Long ago, the founder of Goju-ryu (an Okinawan style of karate), Chojun Miyagi, caught wind of a man who had lived in China for quite some time mastering and honing his skills in martial arts. Interested in this individual, Miyagi, along with several of his disciples, went to visit this stranger. As they approached, the Goju-ryu master requested that the old man show him what he had learned in China.
Agreeing to this, he wrapped a headband tightly over his head and began. However, instead of witnessing a new combat style, the old man had strangely begun to dance. Miyagi and his disciples looked at one another, bewildered, as the man continued on and on.
Thinking he had gone mad due to his old age, one of the younger disciples grew impatient. He soon lunged at the old man, delivering a karate blow. Yet, to everyone’s surprise, the young man was immediately thrown to the ground, injuring his back. Shocked by the turn of events, Miyagi and the rest bowed to the old man and returned without a word.
This anecdote shows us how interconnected dancing and fighting really are.
When most people think of martial arts, they tend to imagine a combative technique that let people take down their opponents. Dance is far from their minds. However, in every brute force, most eyes concealed a gentle beauty. When we peel back and inspect further that we begin to see the true grace that martial arts may bring.
The Connection Between Martial Arts & Dance
In this way, martial arts is no different than the performing arts of dance. Since behind every powerful move is a delicate extension of the soul, expressed in the body’s finest form. The similarities between the two are becoming ever more aware amongst many dancers. As more and more studios are beginning to implement forms of combat and self-defense into their training.
One famous example of the integration of martial arts and dance is the Brazilian martial art capoeira. The Kongo-Angolan culture rooted capoeira in Brazil. Known as the ‘Dance of War,’ we can date capoeira back to as early as the 16th century, where people create it amongst the African slaves as a means to nurture hope for survival.
To them, under the clever guise of dance, this skill enabled the slaves to equip themselves with a means to survive in a hostile environment governed by colonial armed forces.
Even the Japanese word of kata (taolu in Chinese) refers to the choreographed patterns of movements, originally taught as training methods to preserve combat techniques. By practicing kata, people learned how to deal with a struggle between another systematic approaches that were internalized.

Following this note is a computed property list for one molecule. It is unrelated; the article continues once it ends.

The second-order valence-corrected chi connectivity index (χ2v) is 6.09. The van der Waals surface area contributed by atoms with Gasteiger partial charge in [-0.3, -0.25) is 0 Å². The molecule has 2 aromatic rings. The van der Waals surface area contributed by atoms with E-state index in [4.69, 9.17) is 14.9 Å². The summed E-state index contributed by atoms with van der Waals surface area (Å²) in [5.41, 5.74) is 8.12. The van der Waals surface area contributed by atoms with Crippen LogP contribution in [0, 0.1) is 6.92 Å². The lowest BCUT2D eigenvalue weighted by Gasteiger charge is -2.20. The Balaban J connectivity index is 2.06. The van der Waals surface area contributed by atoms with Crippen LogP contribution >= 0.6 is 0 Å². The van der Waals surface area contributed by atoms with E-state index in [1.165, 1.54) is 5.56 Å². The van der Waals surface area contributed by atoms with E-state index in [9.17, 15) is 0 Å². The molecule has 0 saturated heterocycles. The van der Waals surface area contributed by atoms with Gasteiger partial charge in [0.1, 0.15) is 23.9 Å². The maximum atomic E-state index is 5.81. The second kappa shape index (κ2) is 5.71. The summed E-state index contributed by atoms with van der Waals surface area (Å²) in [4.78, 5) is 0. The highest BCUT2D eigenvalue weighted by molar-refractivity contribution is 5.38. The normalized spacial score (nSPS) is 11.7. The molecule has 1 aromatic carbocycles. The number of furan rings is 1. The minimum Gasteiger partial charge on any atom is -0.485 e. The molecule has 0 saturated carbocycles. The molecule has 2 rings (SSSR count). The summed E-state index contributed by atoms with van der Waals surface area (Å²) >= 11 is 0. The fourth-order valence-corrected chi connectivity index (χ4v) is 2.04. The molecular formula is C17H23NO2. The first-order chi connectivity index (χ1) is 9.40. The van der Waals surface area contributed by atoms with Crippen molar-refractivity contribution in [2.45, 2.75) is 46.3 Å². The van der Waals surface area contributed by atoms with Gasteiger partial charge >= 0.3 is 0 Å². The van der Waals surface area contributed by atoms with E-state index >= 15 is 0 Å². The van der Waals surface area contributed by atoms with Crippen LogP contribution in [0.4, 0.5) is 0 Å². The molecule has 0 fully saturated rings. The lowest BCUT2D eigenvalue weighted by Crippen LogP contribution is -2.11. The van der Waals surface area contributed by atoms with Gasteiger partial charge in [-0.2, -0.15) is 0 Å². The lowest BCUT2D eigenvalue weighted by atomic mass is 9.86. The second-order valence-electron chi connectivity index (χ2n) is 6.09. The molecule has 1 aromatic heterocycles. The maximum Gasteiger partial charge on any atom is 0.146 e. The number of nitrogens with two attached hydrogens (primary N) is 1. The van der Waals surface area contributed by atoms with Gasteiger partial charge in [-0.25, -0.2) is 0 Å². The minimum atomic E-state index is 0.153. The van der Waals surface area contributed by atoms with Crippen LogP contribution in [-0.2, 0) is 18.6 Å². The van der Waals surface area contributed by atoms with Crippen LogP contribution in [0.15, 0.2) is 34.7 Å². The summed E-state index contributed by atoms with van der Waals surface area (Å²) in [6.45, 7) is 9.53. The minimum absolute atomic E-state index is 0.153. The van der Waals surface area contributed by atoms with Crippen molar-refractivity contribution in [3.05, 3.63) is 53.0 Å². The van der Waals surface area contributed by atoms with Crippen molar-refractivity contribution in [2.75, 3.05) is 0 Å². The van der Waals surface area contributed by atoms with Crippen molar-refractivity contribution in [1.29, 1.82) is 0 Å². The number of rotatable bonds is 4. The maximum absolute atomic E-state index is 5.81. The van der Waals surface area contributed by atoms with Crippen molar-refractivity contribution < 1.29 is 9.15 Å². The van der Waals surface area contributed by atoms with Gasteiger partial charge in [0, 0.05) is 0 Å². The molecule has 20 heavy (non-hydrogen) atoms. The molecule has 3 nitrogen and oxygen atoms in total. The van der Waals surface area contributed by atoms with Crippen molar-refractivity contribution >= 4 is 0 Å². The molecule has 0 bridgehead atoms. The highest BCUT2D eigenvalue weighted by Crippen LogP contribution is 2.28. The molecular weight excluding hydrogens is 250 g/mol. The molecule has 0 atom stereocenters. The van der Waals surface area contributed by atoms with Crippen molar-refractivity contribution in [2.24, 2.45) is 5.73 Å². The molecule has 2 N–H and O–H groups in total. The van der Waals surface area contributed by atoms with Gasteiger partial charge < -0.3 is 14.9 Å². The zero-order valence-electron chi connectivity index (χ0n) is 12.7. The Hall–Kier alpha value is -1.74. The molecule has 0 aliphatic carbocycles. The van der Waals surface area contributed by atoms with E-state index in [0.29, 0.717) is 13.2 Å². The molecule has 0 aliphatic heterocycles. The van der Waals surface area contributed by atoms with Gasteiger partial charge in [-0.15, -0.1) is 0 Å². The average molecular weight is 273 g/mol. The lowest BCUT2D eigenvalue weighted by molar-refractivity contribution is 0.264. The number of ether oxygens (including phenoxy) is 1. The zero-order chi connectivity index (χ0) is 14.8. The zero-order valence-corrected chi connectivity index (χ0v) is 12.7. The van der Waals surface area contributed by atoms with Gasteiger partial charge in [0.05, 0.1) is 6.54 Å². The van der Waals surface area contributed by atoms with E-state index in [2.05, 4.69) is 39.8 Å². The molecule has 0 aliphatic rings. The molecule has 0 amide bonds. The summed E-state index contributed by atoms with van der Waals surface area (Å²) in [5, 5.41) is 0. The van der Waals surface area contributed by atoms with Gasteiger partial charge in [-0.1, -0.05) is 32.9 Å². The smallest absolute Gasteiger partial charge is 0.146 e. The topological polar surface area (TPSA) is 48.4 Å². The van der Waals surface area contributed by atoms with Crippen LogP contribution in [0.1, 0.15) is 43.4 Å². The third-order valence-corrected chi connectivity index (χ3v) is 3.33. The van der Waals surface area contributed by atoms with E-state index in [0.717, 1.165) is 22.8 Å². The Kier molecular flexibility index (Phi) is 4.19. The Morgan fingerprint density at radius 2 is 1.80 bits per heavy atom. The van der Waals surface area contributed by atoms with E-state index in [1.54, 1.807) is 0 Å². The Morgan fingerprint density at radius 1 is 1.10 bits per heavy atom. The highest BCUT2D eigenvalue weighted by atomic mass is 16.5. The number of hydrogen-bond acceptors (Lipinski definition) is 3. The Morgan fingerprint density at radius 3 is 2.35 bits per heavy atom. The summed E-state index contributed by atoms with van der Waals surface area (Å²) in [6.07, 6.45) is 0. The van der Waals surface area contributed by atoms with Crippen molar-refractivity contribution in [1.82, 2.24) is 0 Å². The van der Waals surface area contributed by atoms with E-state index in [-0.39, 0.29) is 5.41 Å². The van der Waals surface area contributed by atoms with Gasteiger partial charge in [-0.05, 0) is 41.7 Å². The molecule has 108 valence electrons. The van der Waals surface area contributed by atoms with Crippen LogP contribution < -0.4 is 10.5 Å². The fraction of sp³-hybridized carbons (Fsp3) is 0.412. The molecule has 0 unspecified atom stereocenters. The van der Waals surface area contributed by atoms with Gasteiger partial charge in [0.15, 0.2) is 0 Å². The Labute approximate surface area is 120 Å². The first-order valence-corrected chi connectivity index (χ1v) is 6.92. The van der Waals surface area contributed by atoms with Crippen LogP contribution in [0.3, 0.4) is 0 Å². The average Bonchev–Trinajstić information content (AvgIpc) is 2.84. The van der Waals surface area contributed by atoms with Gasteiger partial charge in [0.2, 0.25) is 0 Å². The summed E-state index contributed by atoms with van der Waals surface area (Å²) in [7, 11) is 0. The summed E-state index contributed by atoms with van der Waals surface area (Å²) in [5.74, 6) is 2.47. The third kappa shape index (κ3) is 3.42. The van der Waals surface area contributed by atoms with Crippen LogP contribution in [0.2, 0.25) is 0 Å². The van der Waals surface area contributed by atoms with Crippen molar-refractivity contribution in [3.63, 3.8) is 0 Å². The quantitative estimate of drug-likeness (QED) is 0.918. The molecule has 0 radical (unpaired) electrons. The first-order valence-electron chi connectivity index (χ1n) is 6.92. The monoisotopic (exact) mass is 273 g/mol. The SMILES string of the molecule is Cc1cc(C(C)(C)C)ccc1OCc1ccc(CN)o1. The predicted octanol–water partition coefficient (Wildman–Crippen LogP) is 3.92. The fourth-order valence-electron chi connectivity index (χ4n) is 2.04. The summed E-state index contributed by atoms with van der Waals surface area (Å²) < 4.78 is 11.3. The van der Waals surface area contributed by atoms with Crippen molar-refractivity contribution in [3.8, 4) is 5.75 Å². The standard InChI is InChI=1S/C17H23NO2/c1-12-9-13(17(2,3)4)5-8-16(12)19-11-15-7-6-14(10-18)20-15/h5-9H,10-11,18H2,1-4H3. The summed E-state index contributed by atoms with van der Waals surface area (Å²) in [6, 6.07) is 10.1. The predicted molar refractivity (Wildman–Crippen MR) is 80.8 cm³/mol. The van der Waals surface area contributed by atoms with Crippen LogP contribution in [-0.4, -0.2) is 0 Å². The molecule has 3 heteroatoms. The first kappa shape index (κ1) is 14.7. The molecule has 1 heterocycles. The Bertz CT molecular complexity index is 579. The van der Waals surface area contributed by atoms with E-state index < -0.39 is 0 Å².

Once mastered, users would be able to fluidly execute movements and techniques without thought, adapting to different circumstances without hesitation such as for self-defense.
Martial Arts, Dancing & The Body
Besides its historical connection with the performing arts, many dance studios have found that implementing martial arts into their routines have helped allow the body to absorb other forms of movement. When training in the martial arts, dancers’ muscles and joints stretch in ways that help extend the body. It also helps dancers achieve different motions that would otherwise be unattainable through dancing alone.
They have also found that the breathing techniques that are learned through martial arts training help dancers reach a state of Zen-like concentration which allows dancers achieve better form. Different muscle memories are worked with martial arts and dance. But combining the two helps train the dancer with limberness, flexibility, coordination, and footwork.
Not only does the implementation of martial arts help enhance athleticism and focus, but depending on the form of dance, many have demonstrated an increased sense of timing, bounce, and other fine details that help shape the dancer into becoming better.
As early as we can trace back, our bodies have been tools for expression. Humans have been dancing and fighting since before we made words. It is innately a part of who we are. Martial arts and dancing are both skills that complement one another: by synchronizing the fluid bond between the two, we can hope to understand ourselves better.
As the late legend Bruce Lee once stated,
“You must be shapeless, formless, like water. When you pour water in a cup, it becomes the cup. While you pour water in a bottle, it becomes the bottle. When you pour water in a teapot, it becomes the teapot. Water can drip and it can crash. Become like water my friend.”